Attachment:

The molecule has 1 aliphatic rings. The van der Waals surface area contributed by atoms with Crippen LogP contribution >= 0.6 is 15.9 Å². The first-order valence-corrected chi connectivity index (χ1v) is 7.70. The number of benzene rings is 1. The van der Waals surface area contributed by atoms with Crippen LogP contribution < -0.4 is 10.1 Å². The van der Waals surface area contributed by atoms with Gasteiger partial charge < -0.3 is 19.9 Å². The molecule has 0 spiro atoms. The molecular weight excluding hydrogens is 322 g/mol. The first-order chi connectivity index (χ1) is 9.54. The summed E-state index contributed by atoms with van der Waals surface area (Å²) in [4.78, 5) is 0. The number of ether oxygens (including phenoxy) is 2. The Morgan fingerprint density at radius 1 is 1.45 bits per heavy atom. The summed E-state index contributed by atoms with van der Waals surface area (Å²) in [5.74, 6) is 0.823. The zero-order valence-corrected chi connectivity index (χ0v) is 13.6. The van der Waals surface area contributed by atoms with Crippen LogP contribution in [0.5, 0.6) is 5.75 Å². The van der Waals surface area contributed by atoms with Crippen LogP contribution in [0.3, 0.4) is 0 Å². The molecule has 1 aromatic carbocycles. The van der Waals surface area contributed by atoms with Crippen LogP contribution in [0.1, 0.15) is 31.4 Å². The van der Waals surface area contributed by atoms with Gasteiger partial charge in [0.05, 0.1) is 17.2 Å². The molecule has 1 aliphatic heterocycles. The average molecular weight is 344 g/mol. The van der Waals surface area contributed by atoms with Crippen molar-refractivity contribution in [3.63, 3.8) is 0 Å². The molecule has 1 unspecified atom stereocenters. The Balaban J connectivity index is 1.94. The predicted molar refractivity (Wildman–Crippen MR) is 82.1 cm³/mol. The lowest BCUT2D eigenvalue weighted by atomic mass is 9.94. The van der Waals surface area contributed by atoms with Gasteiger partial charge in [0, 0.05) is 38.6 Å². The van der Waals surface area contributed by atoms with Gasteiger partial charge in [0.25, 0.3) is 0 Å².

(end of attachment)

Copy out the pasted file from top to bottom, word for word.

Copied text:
The molecule has 1 aliphatic rings. The van der Waals surface area contributed by atoms with Crippen LogP contribution >= 0.6 is 15.9 Å². The first-order valence-corrected chi connectivity index (χ1v) is 7.70. The number of benzene rings is 1. The van der Waals surface area contributed by atoms with Crippen LogP contribution < -0.4 is 10.1 Å². The van der Waals surface area contributed by atoms with Gasteiger partial charge < -0.3 is 19.9 Å². The molecule has 0 spiro atoms. The molecular weight excluding hydrogens is 322 g/mol. The first-order chi connectivity index (χ1) is 9.54. The summed E-state index contributed by atoms with van der Waals surface area (Å²) in [4.78, 5) is 0. The number of ether oxygens (including phenoxy) is 2. The Morgan fingerprint density at radius 1 is 1.45 bits per heavy atom. The summed E-state index contributed by atoms with van der Waals surface area (Å²) in [5.74, 6) is 0.823. The zero-order valence-corrected chi connectivity index (χ0v) is 13.6. The van der Waals surface area contributed by atoms with Crippen LogP contribution in [0.5, 0.6) is 5.75 Å². The van der Waals surface area contributed by atoms with Crippen LogP contribution in [0.3, 0.4) is 0 Å². The molecule has 1 aromatic carbocycles. The van der Waals surface area contributed by atoms with Crippen LogP contribution in [0.1, 0.15) is 31.4 Å². The van der Waals surface area contributed by atoms with Gasteiger partial charge in [0.05, 0.1) is 17.2 Å². The molecule has 1 aliphatic heterocycles. The average molecular weight is 344 g/mol. The van der Waals surface area contributed by atoms with Crippen molar-refractivity contribution in [3.63, 3.8) is 0 Å². The molecule has 1 unspecified atom stereocenters. The Balaban J connectivity index is 1.94. The predicted molar refractivity (Wildman–Crippen MR) is 82.1 cm³/mol. The lowest BCUT2D eigenvalue weighted by atomic mass is 9.94. The van der Waals surface area contributed by atoms with Gasteiger partial charge in [0, 0.05) is 38.6 Å². The van der Waals surface area contributed by atoms with Gasteiger partial charge in [0.25, 0.3) is 0 Å².